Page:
The graph has 2 tabs, one for hospitalisations and one for deaths. Each tab has 2 dual axis column and line graphs, one graph for males and one for females. The hospitalisations graphs present data for 5-year age groups from age 0 to 4 up to age 95 and over. The columns have the same left axis which presents number of cases. The graphs have the same right axis and present rate per 100,000. Male injury numbers peak in the 20-to-24-year age band while female numbers peak at 85 to 89 years. Rates for both sexes rise notably after around age 70. The deaths graph presents data for stage-of-life age groups.
For more detail, see Data tables A1–3 and D1–3.
The various causes of injury tend to affect one sex more than the other, usually males more than females. Males had higher rates of injury hospitalisation across all causes except falls and intentional self-harm.
Some causes, such as accidental poisoning, showed a relatively small difference in impact between the sexes, while others showed a large difference (Figure 5).
The largest differences in hospitalisation rates in 2020–21 were from:
Males had higher rates of injury death than females across every cause category in 2019–20. For males, the highest age-standardised rate was for suicide, while for females it was for falls.
2 matching bar graphs on separate tabs, 1 for hospitalisations and 1 for deaths. The bars represent males and females in the 15 cause categories. The reader can choose to display age-standardised rate, crude rate per 100,000 or number.
For more detail, see Data tables A1–3, D1–3 and B1–34.
Different age groups face different injury risk factors. As a result, injuries from the various causes occur in different proportions in each age group.
For injury hospitalisations in 2020–21:
For injury deaths in 2019–20:
Figures 6 illustrates which causes of injury are most common for each life-stage age group. Hover over a point of interest for more detail.
Bump chart showing how the causes of injury change order over life-stage age groups. Falls was the number 1 cause of hospitalisation for injury in the 0 to 4 age group, dropping to fourth in the 15 to 24 age group and then rising again to be the number 1 cause in the 65-and-over age group.
For more detail, see Data tables A1–3 and B1–34.
Each cause is discussed further on its own page.
There are many ways the severity, or seriousness, of an injury can be measured. Some of the ways to measure the severity of hospitalised injuries are:
In 2020–21, the most severe injuries in terms of average number of days in hospital were due to falls (6.6 days), thermal causes (5.2 days), and transport accidents (4.4 days) (Figure 7).
The average length of stay may be influenced by the age of those injured, with younger people staying fewer days in hospital than older people across all cause categories. Older people tend to recover more slowly and are more likely to have additional health problems or complications. This particularly affects the statistics for causes with higher proportions of older people, such as falls.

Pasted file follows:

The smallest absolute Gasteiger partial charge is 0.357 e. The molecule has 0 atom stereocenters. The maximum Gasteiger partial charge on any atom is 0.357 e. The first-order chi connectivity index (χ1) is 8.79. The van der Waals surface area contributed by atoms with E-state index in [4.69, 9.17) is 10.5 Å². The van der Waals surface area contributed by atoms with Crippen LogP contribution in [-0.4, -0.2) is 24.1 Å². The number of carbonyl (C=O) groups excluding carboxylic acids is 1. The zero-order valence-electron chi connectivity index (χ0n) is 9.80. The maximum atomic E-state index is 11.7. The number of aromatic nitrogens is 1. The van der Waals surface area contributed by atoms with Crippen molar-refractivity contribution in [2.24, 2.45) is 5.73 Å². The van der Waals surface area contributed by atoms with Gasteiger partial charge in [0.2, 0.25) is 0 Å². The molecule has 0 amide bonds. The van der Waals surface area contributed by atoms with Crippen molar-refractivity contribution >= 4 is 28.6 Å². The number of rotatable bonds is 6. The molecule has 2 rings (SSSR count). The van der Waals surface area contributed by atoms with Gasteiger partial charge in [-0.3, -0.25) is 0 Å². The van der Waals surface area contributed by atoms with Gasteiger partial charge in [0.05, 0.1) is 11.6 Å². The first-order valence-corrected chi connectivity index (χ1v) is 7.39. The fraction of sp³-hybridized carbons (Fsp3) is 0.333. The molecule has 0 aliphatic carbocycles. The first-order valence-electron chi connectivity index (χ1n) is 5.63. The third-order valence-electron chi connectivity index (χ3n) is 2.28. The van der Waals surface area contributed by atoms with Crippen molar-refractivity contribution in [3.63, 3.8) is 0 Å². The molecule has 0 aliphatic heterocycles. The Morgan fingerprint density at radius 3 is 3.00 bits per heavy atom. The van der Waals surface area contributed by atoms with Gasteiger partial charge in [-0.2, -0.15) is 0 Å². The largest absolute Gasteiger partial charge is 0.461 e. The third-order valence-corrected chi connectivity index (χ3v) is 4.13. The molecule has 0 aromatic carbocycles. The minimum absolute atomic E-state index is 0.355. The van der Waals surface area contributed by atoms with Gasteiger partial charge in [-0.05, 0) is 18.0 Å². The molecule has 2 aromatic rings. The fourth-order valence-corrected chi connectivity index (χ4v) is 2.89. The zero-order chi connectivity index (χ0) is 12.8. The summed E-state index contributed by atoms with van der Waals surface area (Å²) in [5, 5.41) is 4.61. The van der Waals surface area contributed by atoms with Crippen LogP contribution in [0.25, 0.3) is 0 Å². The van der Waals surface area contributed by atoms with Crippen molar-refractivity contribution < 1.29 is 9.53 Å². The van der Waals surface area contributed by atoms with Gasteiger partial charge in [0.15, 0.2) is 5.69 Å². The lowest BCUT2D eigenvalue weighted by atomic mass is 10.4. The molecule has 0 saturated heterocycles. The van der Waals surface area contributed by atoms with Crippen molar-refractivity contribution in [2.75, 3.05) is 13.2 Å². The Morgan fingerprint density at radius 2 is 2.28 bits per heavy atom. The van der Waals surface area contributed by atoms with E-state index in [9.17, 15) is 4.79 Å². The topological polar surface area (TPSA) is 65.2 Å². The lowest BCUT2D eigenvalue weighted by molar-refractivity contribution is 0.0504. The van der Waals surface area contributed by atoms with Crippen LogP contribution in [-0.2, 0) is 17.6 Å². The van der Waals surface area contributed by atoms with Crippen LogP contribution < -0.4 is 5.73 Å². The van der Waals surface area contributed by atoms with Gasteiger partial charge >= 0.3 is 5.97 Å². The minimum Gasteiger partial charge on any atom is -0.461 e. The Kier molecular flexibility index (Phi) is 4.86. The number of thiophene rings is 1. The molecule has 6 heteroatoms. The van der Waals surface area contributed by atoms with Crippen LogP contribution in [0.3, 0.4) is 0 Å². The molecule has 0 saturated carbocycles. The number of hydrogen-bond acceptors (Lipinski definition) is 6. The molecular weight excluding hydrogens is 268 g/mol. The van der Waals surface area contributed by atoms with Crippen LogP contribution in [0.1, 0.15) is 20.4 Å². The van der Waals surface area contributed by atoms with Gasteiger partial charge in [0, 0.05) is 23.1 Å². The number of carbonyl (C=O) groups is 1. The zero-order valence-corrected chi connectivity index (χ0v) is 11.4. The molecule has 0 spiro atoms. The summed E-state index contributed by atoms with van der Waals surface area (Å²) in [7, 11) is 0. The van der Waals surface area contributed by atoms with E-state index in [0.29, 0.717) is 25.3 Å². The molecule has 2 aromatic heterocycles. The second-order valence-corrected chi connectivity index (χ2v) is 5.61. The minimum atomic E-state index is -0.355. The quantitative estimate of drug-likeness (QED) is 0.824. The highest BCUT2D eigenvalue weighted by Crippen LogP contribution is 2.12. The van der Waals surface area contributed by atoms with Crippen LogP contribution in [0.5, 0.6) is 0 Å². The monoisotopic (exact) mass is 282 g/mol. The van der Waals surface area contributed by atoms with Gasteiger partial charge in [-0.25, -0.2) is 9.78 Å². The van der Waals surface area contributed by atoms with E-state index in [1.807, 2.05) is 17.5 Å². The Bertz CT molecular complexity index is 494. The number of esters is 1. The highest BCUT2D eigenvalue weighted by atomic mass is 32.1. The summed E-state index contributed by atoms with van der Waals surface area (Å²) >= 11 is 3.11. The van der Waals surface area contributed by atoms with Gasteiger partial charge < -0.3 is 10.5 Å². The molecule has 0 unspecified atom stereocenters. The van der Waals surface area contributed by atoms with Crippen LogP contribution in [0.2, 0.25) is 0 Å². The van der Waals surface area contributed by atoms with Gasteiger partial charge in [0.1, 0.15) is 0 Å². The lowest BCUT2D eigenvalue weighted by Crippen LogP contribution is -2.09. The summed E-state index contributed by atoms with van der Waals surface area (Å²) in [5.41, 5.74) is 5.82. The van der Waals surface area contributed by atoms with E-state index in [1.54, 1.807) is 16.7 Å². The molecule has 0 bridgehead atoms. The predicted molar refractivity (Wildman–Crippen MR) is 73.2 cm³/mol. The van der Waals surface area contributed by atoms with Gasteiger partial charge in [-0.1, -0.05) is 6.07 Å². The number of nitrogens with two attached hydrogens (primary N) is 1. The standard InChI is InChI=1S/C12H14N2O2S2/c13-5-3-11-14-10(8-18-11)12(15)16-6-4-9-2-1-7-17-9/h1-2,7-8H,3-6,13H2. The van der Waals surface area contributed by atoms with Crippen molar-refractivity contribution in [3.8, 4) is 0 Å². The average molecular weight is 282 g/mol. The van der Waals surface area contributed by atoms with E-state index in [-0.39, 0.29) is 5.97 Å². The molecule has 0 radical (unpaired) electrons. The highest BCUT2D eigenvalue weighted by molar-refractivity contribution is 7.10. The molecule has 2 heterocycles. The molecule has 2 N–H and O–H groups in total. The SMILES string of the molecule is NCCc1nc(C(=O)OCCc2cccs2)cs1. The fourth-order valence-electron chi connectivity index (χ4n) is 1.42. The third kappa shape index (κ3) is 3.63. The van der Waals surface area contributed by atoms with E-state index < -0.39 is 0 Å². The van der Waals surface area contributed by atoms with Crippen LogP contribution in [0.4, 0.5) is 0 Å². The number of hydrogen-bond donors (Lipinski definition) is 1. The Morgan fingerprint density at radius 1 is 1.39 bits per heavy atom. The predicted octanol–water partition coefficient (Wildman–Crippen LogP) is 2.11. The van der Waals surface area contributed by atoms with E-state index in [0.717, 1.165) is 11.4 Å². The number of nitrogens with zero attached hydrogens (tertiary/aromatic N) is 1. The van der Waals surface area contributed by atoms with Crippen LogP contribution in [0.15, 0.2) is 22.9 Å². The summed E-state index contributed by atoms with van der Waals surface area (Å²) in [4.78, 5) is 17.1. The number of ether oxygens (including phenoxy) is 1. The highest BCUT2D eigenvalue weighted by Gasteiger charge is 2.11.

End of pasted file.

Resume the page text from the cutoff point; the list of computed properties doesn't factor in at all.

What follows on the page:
Note: Includes admissions that are transfers from 1 hospital to another or transfers from 1 admitted care type to another within the same hospital, except where care involves rehabilitation procedures.
Almost 12,900 injury hospitalisations (2.2% of all cases) involved a stay in an intensive care unit (ICU) in 2020–21. Injuries due to intentional self-harm and undetermined intent were most likely to result in time in an ICU (Figure 8).
Continuous ventilatory support is when a patient breathes via an artificial airway with the aid of a machine.
About 7,100 injury hospitalisations (1.2% of all cases) involved continuous ventilatory support in 2020–21. Most patients needing this level of support will be in an ICU.
Injuries due to undetermined intent and drowning and submersion were most likely to result in continuous ventilatory support (Figure 8).
When an injured person is admitted to hospital, and dies despite the treatment provided, that can be an indication of the severity of their injuries. Figure 9 compares the causes of injury by the rate of hospitalisations where people died in hospital, per 1,000 patients. Drowning and submersion, and choking and suffocation were the causes with the highest rates of in-hospital death.
For more detail, see Data tables A13–15.
This section summarises:
In 2020–21, the head or neck was the body part most often identified as the main site of injury in hospitalisations (Figure 10). To some extent this probably reflects the serious nature of head and neck injuries.
Different causes tend to lead to different parts of the body being injured. Figure 11 shows the three most common body parts injured for some of the most common cause categories.
Stacked bar graph showing the most commonly injured body parts by cause of injury, as a proportion of hospitalisations. The bars represent 6 causes: falls, contact with objects, transport, assault, contact with living things, thermal causes and overexertion. For each cause, the body part most commonly injured is shown. Body parts are categorised into head and neck, hip and leg, shoulder and arm, wrist and hand, ankle and foot, trunk and other part.
Note: ‘Trunk’ includes thorax, abdomen, lower back, lumbar spine and pelvis.